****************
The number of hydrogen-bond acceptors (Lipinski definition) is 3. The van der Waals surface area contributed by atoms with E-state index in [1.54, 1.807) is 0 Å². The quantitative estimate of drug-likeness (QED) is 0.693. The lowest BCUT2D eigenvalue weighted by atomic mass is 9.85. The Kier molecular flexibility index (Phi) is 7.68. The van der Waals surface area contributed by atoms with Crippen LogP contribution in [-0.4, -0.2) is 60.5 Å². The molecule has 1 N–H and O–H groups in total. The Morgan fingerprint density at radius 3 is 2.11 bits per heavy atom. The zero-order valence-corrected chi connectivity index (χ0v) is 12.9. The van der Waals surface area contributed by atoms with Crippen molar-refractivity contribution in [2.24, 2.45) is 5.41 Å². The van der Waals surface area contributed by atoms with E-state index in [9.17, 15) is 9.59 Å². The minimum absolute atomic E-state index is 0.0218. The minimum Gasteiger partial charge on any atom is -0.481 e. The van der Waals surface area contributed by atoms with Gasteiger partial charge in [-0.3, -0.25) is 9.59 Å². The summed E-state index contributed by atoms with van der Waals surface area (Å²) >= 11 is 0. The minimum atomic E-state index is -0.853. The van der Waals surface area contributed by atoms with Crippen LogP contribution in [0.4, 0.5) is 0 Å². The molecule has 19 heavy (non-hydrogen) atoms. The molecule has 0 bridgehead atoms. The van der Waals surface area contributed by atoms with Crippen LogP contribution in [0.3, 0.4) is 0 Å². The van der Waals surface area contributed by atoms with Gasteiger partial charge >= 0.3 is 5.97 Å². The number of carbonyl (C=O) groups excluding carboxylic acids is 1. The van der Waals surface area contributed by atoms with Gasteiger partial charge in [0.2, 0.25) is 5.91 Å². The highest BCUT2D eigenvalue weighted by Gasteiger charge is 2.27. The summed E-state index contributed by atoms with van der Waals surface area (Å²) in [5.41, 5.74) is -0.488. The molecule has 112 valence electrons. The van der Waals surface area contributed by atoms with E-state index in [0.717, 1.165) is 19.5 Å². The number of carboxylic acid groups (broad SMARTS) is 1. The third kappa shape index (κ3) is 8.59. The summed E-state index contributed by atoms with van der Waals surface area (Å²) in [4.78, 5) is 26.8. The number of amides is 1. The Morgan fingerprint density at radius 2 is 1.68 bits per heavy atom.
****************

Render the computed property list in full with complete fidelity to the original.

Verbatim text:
The number of hydrogen-bond acceptors (Lipinski definition) is 3. The van der Waals surface area contributed by atoms with E-state index in [1.54, 1.807) is 0 Å². The quantitative estimate of drug-likeness (QED) is 0.693. The lowest BCUT2D eigenvalue weighted by atomic mass is 9.85. The Kier molecular flexibility index (Phi) is 7.68. The van der Waals surface area contributed by atoms with Crippen LogP contribution in [-0.4, -0.2) is 60.5 Å². The molecule has 1 N–H and O–H groups in total. The Morgan fingerprint density at radius 3 is 2.11 bits per heavy atom. The zero-order valence-corrected chi connectivity index (χ0v) is 12.9. The van der Waals surface area contributed by atoms with Crippen molar-refractivity contribution in [2.24, 2.45) is 5.41 Å². The van der Waals surface area contributed by atoms with E-state index in [9.17, 15) is 9.59 Å². The minimum absolute atomic E-state index is 0.0218. The minimum Gasteiger partial charge on any atom is -0.481 e. The van der Waals surface area contributed by atoms with Gasteiger partial charge in [-0.3, -0.25) is 9.59 Å². The summed E-state index contributed by atoms with van der Waals surface area (Å²) >= 11 is 0. The minimum atomic E-state index is -0.853. The van der Waals surface area contributed by atoms with Crippen LogP contribution in [0.4, 0.5) is 0 Å². The molecule has 19 heavy (non-hydrogen) atoms. The molecule has 0 bridgehead atoms. The van der Waals surface area contributed by atoms with Crippen LogP contribution in [0.3, 0.4) is 0 Å². The van der Waals surface area contributed by atoms with Gasteiger partial charge >= 0.3 is 5.97 Å². The number of carbonyl (C=O) groups excluding carboxylic acids is 1. The van der Waals surface area contributed by atoms with Gasteiger partial charge in [0.2, 0.25) is 5.91 Å². The highest BCUT2D eigenvalue weighted by Gasteiger charge is 2.27. The summed E-state index contributed by atoms with van der Waals surface area (Å²) in [5.41, 5.74) is -0.488. The molecule has 112 valence electrons. The van der Waals surface area contributed by atoms with E-state index in [0.717, 1.165) is 19.5 Å². The number of carboxylic acid groups (broad SMARTS) is 1. The third kappa shape index (κ3) is 8.59. The summed E-state index contributed by atoms with van der Waals surface area (Å²) in [4.78, 5) is 26.8. The number of amides is 1. The Morgan fingerprint density at radius 2 is 1.68 bits per heavy atom.